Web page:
Purchase this article with an account.
Sung-Hye Kim, Da-Young Ko, Jenna Burton, Cheng-Rong Yu, Charles Egwuagu; Resveratrol: Potential Drug For Treating Uveitis And Other Autoimmune Disease. Invest. Ophthalmol. Vis. Sci. 2012;53(14):2761.
Download citation file:
© ARVO (1962-2015); The Authors (2016-present)
Experimental autoimmune uveitis (EAU) is a T cell mediated inflammatory disease that shares essential pathological features with human uveitis and serves as a mouse model of posterior uveitis. Th17 and Th1 cells have been implicated in the etiology of uveitis and suppressing the expansion of these CD4+ T cell subsets during uveitis may be therapeutically beneficial. Resveratrol is an antioxidant polyphenols contained in red wine and grape skin and has been shown to possess anti-inflammatory properties. In this study, we investigated whether Resveratrol might inhibit the expansion of uveitogenic T cells and ameliorate EAU.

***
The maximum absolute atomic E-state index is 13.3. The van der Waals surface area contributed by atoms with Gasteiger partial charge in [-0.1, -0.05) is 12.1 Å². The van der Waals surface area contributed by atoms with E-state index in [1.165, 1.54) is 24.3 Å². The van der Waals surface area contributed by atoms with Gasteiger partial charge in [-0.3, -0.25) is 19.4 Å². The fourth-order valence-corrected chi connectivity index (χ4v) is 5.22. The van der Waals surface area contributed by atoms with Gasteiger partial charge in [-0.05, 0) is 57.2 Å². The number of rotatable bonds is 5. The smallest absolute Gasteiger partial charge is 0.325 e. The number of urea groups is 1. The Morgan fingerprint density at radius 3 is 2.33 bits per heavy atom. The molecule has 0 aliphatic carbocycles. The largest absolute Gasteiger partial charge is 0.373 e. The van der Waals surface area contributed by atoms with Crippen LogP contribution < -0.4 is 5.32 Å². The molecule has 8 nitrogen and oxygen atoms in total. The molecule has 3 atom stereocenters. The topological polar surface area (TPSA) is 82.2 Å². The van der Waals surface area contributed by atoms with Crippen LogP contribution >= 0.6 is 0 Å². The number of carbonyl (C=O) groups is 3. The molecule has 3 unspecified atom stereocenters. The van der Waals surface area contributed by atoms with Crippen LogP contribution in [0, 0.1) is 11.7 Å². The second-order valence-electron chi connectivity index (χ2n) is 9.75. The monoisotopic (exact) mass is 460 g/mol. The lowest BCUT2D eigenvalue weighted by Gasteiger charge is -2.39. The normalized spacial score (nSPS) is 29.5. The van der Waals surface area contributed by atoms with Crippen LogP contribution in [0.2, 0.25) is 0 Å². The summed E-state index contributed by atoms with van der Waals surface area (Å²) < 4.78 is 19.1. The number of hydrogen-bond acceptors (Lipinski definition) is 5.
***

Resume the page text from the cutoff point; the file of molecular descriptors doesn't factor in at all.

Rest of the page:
The naïve CD4 T cells from C57BL/6 mice were isolated and cultured under Th1 or Th17 polarization condition in the presence or absence of Resveratrol. Cellular proliferation/expansion was determined by the antigen-induced CD154 expression assay, 3H-thymidine incorporation or CFSE labeling assay. Gene expression was analyzed by RT-PCR and quantified by qPCR. Intracellular cytokine expression was detected by FACS analysis and effects of Resveratrol on cell survival was determined by Annexin-V staining assay. EAU was induced by adoptive transfer of IRBP-specific pathogenic T cells and effects of Resveratrol on development and severity of EAU was monitored by fundoscopy or histopathology.
Resveratrol suppressed the differentiation of Th17 and Th1 cells and inhibited the expansion of uveitogenic Th17 cells during EAU. Resveratrol inhibited adoptive transfer of uveitis to syngeneic mice.
Resveratrol could potentially be a safe and effective drug for treating uveitis and other autoimmune disease.
This PDF is available to Subscribers Only